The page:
I should emphasize our need to do this cheaply. I am also very green-conscious and very capable of executing the work myself. I make violins, so I may have more trouble managing workflow due to interest in perfect fit than anything.

    Thanks everyone for your help! Looking for the perfect combo of performance, economy, and enviromental impact! Want my cake and eat it too.

  8. GBA Editor
    Martin Holladay | | #8

    I don't recommend your approach. Sensible approaches are explained in this article: How to Build an Insulated Cathedral Ceiling.

  9. Expert Member
    Dana Dorsett | | #9

    2" of spray polyurethane using a DIY 600 board-foot kits costs between $2.25-2:50 per square foot. A pro will charge between $2.00-2.25 per square foot if it's all opened up and easy to shoot. Either way it's about the same cost for the spray foam layer.

    If you can't find a damp-spray cellulose contractor to fill the other 3.5" at a reasonable cost, you can DIY unfaced (or kraft faced, if you must, but NOT foil-faced) R13 fiberglass into the remaining 3.5" - just take extreme care to install it as perfectly as possible, no gaps or voids/depressions and you can get the performance out of it. Do NOT install rigid foam on the interior side- the mold/rot risk is higher than the marginal energy savings reward. Save it for the exterior.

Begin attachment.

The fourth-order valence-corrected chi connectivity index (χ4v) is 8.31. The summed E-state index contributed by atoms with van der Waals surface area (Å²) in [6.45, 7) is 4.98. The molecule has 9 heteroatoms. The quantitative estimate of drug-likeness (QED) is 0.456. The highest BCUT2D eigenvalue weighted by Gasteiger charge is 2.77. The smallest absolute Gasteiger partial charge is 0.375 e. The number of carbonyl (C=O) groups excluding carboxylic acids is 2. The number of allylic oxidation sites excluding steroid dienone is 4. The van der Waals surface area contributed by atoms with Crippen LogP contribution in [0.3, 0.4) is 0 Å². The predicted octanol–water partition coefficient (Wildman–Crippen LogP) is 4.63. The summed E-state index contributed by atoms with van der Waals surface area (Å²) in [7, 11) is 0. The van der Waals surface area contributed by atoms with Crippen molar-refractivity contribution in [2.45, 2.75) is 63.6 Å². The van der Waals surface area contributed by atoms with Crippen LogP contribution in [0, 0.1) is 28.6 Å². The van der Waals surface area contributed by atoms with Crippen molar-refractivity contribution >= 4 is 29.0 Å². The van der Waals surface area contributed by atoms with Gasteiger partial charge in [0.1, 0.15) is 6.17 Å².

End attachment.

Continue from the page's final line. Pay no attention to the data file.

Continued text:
An air-tight R17.5 whole-assembly value (R 18.5-R19 when you include the R-values of the interior side gypsum & roof decking) is a pretty good performer compared to most "R38" attics the way most attic insulation has historically been installed. Adding another R17-R20 above the roof deck later will be worth it in the long run, but it's a long payout in strictly energy cost savings terms. If you are less than 10 years from re-roofing the energy cost hit you're taking in the mean time is pretty small. The ice-damming risk is higher without the thermal break, but it's not a disaster- it's unlikely that you have the headroom to add R17-R20 of rigid foam inside the rafters any way, even if it WAS a good idea (which it isn't, in an unvented roof.)

  10. ABradford_1 | | #10